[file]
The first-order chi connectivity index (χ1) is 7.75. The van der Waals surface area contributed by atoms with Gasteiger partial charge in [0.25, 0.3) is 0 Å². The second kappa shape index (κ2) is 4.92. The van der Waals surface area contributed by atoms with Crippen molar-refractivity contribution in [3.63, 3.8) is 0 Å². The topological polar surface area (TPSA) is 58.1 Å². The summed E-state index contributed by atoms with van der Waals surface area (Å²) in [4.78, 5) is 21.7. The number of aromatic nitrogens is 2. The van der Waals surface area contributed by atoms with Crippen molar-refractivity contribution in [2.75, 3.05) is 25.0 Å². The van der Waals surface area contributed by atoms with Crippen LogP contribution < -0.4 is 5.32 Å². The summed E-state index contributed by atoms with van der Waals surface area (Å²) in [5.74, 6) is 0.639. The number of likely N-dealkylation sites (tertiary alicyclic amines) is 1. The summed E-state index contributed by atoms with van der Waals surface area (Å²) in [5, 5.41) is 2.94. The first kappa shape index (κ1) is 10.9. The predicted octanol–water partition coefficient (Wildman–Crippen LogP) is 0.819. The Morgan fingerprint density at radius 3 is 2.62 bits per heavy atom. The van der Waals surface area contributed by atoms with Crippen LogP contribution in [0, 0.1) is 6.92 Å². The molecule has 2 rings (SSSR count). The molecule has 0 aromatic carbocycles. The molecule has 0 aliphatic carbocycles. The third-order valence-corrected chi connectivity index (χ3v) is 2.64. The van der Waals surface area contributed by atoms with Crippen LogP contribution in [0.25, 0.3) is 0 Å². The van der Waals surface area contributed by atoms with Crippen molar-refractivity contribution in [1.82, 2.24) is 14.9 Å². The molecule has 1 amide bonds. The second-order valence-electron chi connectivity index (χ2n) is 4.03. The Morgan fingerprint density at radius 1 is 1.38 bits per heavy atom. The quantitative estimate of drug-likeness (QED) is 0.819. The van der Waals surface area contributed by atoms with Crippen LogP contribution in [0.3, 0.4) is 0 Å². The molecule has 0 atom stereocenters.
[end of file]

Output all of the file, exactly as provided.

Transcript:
The first-order chi connectivity index (χ1) is 7.75. The van der Waals surface area contributed by atoms with Gasteiger partial charge in [0.25, 0.3) is 0 Å². The second kappa shape index (κ2) is 4.92. The van der Waals surface area contributed by atoms with Crippen molar-refractivity contribution in [3.63, 3.8) is 0 Å². The topological polar surface area (TPSA) is 58.1 Å². The summed E-state index contributed by atoms with van der Waals surface area (Å²) in [4.78, 5) is 21.7. The number of aromatic nitrogens is 2. The van der Waals surface area contributed by atoms with Crippen molar-refractivity contribution in [2.75, 3.05) is 25.0 Å². The van der Waals surface area contributed by atoms with Crippen LogP contribution < -0.4 is 5.32 Å². The summed E-state index contributed by atoms with van der Waals surface area (Å²) in [5.74, 6) is 0.639. The number of likely N-dealkylation sites (tertiary alicyclic amines) is 1. The summed E-state index contributed by atoms with van der Waals surface area (Å²) in [5, 5.41) is 2.94. The first kappa shape index (κ1) is 10.9. The predicted octanol–water partition coefficient (Wildman–Crippen LogP) is 0.819. The Morgan fingerprint density at radius 3 is 2.62 bits per heavy atom. The van der Waals surface area contributed by atoms with Crippen LogP contribution in [0, 0.1) is 6.92 Å². The molecule has 2 rings (SSSR count). The molecule has 0 aromatic carbocycles. The molecule has 0 aliphatic carbocycles. The third-order valence-corrected chi connectivity index (χ3v) is 2.64. The van der Waals surface area contributed by atoms with Crippen LogP contribution in [0.25, 0.3) is 0 Å². The van der Waals surface area contributed by atoms with Crippen molar-refractivity contribution in [1.82, 2.24) is 14.9 Å². The molecule has 1 amide bonds. The second-order valence-electron chi connectivity index (χ2n) is 4.03. The Morgan fingerprint density at radius 1 is 1.38 bits per heavy atom. The quantitative estimate of drug-likeness (QED) is 0.819. The van der Waals surface area contributed by atoms with Crippen LogP contribution in [0.3, 0.4) is 0 Å². The molecule has 0 atom stereocenters.